15.The Subcommittee is concerned that article 174, read in conjunction with article 24 (2), of the Criminal Code still does not fully reflect the definition contained in article 1 of the Convention against Torture. It does not provide for the possibility of the offence’s being committed by a private individual with the “consent or acquiescence” of a public official or include “intimidating or coercing the person or a third person” among the purposes of torture. The Subcommittee is also concerned that a distinction is made between severe and non-severe torture and that the applicable penalties are grossly insufficient for the seriousness of the offence.
16.Although article 607 bis (8) of the Criminal Code recognizes the offence of torture as a crime against humanity when committed as part of a widespread or systematic attack directed against part or all of the civilian population, this is the only situation where the offence is not subject to limitation under Spanish law. However, the Subcommittee is of the view that no act of torture should be subject to limitation.
17. The Subcommittee recommends that the State party:
(a) Harmonize the content of article 174 of the Criminal Code with international norms, in particular article 1 of the Convention against Torture;
(b) Remove the distinction between severe and non-severe torture established in article 174 of the Criminal Code;
(c) Establish appropriate penalties for perpetrators of torture which take into account the seriousness of the offence in accordance with article 4 (2) of the Convention;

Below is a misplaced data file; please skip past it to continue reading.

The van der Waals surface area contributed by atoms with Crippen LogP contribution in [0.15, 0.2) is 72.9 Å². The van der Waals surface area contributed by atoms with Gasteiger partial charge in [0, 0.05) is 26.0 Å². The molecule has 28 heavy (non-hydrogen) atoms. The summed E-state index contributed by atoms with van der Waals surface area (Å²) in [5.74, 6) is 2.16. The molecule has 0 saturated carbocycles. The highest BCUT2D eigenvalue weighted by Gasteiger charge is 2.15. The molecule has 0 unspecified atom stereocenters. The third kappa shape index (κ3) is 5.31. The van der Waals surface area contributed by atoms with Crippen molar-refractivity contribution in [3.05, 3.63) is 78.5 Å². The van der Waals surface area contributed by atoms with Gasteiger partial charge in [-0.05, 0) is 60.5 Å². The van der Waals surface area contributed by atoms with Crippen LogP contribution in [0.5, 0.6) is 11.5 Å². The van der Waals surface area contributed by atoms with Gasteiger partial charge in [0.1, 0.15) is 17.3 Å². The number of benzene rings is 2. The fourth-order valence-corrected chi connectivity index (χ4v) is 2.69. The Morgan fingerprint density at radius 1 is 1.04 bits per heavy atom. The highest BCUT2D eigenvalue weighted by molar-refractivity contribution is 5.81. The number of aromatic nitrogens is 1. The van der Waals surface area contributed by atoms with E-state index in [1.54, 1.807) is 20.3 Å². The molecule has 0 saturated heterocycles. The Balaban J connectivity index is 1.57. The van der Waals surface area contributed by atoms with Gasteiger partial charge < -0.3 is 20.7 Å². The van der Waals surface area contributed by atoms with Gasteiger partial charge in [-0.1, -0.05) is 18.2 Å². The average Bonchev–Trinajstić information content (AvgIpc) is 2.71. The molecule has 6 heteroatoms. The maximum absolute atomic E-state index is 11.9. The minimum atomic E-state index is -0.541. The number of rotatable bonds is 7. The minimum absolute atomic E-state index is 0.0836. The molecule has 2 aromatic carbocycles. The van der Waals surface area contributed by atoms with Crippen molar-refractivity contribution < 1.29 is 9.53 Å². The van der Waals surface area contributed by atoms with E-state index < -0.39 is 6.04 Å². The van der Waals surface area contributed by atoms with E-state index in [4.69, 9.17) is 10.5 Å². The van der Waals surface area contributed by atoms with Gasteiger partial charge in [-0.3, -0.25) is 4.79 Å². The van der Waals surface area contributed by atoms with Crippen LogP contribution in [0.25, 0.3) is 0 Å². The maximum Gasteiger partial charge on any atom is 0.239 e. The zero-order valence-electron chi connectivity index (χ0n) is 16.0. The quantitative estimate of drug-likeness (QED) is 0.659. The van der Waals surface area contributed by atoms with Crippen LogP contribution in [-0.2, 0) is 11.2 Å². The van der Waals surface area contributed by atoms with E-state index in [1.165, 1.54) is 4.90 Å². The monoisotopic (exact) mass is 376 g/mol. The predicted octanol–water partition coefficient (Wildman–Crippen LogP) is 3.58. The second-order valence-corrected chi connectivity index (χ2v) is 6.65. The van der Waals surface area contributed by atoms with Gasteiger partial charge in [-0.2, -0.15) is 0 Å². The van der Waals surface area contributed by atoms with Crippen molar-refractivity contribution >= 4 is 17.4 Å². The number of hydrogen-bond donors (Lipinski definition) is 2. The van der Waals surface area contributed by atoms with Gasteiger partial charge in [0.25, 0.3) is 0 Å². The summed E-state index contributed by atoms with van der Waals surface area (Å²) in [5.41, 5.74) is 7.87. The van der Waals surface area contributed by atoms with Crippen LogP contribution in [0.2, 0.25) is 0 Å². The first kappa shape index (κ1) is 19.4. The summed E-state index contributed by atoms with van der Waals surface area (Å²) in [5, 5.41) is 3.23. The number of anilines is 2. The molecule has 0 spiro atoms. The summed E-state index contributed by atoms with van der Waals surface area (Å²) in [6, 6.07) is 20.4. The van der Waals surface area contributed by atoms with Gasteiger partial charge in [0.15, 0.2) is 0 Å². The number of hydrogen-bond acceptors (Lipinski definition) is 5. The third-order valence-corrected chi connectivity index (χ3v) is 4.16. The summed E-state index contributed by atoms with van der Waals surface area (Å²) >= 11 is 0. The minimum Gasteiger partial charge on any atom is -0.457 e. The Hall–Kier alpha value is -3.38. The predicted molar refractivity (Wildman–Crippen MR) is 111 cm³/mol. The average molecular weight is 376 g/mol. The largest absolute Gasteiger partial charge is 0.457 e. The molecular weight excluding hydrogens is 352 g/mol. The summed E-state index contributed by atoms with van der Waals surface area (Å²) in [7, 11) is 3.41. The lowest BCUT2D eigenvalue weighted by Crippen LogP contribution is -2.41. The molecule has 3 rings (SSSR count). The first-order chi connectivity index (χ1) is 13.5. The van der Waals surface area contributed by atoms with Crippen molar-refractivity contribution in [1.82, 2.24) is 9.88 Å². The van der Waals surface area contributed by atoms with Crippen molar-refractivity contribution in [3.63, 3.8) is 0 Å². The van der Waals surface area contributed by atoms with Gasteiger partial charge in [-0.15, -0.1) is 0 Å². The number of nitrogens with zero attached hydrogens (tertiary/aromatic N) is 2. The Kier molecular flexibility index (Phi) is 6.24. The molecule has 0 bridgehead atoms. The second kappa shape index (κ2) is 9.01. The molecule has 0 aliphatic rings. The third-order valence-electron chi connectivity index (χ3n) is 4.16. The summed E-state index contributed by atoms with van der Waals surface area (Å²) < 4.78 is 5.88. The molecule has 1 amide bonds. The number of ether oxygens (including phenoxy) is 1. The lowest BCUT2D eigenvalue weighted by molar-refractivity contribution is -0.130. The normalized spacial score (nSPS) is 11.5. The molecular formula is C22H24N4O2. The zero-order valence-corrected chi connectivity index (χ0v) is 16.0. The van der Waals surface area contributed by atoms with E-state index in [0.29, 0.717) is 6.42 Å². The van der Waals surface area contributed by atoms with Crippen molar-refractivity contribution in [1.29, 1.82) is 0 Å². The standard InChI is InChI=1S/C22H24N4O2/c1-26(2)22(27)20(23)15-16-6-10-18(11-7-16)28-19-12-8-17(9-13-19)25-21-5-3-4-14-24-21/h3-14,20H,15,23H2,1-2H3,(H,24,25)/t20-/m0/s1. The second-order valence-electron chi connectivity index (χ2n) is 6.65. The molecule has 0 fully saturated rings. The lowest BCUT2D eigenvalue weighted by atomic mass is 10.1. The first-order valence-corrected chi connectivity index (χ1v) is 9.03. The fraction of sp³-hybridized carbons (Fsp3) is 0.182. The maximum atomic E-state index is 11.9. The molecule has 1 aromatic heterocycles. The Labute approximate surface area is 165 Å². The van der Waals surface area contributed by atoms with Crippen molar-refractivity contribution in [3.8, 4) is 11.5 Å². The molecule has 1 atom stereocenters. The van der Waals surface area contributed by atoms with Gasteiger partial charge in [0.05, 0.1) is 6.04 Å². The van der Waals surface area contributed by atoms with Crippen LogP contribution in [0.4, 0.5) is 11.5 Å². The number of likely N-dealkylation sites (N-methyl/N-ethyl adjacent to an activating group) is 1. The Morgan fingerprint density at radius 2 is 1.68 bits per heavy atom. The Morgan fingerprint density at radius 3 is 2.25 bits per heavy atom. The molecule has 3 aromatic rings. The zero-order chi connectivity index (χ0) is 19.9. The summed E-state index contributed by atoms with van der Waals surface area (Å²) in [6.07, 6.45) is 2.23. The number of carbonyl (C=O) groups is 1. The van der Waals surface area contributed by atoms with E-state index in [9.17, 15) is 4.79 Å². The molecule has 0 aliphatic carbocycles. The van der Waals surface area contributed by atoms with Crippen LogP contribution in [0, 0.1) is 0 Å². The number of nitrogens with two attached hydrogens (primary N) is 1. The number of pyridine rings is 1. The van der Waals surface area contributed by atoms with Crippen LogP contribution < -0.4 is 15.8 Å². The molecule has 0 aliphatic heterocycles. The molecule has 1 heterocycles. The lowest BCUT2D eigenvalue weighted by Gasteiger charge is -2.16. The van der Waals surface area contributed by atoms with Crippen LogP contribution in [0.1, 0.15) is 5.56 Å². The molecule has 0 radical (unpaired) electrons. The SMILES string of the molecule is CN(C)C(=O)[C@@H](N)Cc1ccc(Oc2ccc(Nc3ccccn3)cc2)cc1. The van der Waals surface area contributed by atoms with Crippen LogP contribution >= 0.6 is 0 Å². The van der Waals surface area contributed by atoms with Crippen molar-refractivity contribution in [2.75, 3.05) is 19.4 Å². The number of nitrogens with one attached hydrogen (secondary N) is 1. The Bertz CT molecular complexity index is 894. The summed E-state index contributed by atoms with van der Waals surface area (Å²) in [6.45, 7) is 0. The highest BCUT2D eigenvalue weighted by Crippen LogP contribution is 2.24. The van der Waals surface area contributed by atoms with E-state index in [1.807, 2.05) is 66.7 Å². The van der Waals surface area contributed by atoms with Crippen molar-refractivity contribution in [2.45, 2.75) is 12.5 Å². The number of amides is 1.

(d) Establish the non-applicability of statutory limitations to all acts of torture.
18.The Subcommittee acknowledges that the Criminal Procedure Act was amended by Organic Act No. 13/2015, which introduced changes to the rules governing incommunicado detention. One of the most salient changes is that incommunicado detention will be permitted in only two situations: (a) when there is an urgent need to avoid serious consequences that might pose a threat to a person’s life, freedom or physical integrity; (b) when there is an urgent need for immediate action by the investigating judges in order to avoid seriously compromising criminal proceedings. Furthermore, incommunicado detention can be applied only by judicial order and is limited to 10 days in duration (an initial period of 5 days with the possibility of a single 5-day extension). Nevertheless, the Subcommittee is concerned that the State party has not implemented all of the reforms it mentioned during the universal periodic review, such as the audio and video recording of persons held in incommunicado detention in police stations and a visit every 8 hours by a forensic doctor and a doctor appointed by the national preventive mechanism. It is further concerned that incommunicado detention continues to be applied to children between the ages of 16 and 18.
19. The Subcommittee recommends that the State party consider abolishing incommunicado detention and that, in the interim, it put in place the safeguards mentioned during the universal periodic review which have yet to be included in the Criminal Procedure Act. It also recommends that the State party take into account the United Nations Standard Minimum Rules for the Administration of Juvenile Justice (the Beijing Rules) and, in particular, rule 67 of the United Nations Rules for the Protection of Juveniles Deprived of their Liberty, which prohibits the application of incommunicado detention to juveniles between the ages of 16 and 18.